Terp Talk: Cannabis for Energy and Sleep

Like marijuana, mangoes contain the terpene myrcene. They’re a terrific in combination.

While reaching for a hot cup of coffee in the morning may seem like a no-brainer and guzzling Nyquil or even an alcoholic beverage before bedtime may make sense for one’s sleep routine, sometimes it’s beneficial to seek more natural, non-habit-forming alternatives like cannabis.

Known for decades to possess a treasure trove of applications, medical marijuana is now legal in some form in 47 states (30 have extensive programs covering many conditions and ailments, 17 are limited to CBD products only). Cannabis can also help tackle problems associated with energy and sleep. 

The benefits of using cannabis as a morning starter or nightcap depend on what type you use, how and when you use it and your personal history with it. However, in order to understand how marijuana may improve your energy or help you fall asleep, you need to familiarize yourself with the body’s endocannabinoid system (ECS).

The ECS has receptors that cannabinoids, or cannabis chemicals, bind to, which produce anti-inflammatory and pain-relieving effects. These chemicals work within a natural regulatory framework in your body that moderates and manages important processes like mood, appetite, pain and sleep.

Along with THC, CBD and other cannabinoids, the cannabis plant includes terpenoids and flavinoids that provide its tastes and smells. Terpenes work in synergy with cannabinoids to provide the desired effects. While limonene (found in all citrus fruits) has uplifting effects that combat stress, anxiety, depression and fatigue, myrcene, also found in mangoes, is known to induce sleep and reduce pain. Eating a mango before smoking a strain high in myrcene like Special Kush or White Widow is recommended.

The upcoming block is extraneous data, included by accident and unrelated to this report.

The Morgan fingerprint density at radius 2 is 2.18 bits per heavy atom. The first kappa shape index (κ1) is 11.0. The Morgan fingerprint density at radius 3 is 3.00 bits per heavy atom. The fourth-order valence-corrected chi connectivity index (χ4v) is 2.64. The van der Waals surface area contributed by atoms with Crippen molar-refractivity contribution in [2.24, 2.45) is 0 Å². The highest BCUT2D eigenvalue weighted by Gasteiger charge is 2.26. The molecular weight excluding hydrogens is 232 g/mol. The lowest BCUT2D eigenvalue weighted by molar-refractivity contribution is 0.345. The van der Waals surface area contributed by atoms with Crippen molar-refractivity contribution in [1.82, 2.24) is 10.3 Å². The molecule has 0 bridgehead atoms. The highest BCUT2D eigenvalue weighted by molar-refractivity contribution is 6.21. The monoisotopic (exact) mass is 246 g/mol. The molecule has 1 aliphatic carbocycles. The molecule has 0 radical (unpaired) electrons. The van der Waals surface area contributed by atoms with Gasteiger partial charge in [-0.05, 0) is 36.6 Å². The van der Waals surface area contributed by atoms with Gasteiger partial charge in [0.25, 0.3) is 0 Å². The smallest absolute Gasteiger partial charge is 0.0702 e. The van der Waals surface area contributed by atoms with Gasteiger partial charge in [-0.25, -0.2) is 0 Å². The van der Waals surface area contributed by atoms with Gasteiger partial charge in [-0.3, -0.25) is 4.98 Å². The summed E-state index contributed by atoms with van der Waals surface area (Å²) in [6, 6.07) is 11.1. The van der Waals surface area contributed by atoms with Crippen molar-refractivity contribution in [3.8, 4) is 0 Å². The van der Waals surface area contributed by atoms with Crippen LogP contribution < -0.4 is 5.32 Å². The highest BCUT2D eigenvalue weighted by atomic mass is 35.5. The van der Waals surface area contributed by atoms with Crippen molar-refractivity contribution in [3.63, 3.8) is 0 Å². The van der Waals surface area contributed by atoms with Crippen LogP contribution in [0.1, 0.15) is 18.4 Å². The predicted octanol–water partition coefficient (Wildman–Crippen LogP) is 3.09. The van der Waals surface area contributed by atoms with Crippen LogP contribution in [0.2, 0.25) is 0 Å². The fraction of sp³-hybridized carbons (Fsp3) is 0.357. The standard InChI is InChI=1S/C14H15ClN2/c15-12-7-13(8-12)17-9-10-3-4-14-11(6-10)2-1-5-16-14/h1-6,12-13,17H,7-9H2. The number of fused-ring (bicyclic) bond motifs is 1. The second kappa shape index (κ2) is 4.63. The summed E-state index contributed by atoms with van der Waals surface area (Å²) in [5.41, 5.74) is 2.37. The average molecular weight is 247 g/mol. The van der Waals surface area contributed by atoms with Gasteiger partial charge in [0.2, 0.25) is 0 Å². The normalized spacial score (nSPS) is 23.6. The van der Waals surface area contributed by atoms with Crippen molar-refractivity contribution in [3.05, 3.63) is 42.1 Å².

Generally, sativas are lighter and energizing and indicas are heavier and sleep inducing.


A Note About Anandamide

Inside the ECS, natural chemicals work to regulate these processes, including anandamide, an endocannabinoid released during physical exertion that causes a euphoric state known as “runner’s high.” When chemical concentrations of anandamide are increased, you receive a boost of energy. Runners find this helps them overcome fatigue and keep going.

If anandamide acts like a power switch, then the fatty acid amide hydrolase (FAAH) turns this switch off. FAAH breaks down concentrations of anandamide in the ECS in a process called hydrolysis. Depending on when, what and how much is ingested, cannabis can either increase anandamide, causing an energy boost, or increase FAAH, creating feelings of sleepiness.

For the perfect pick-me-up, San Diego-based startup Cannabiniers has created a k-cup style coffee pod infused with cannabis. People want options for their energy needs, and thanks to your ECS, cannabis is ready to give them the boost they need.

This article was written by Chris Matich for Nakturnal.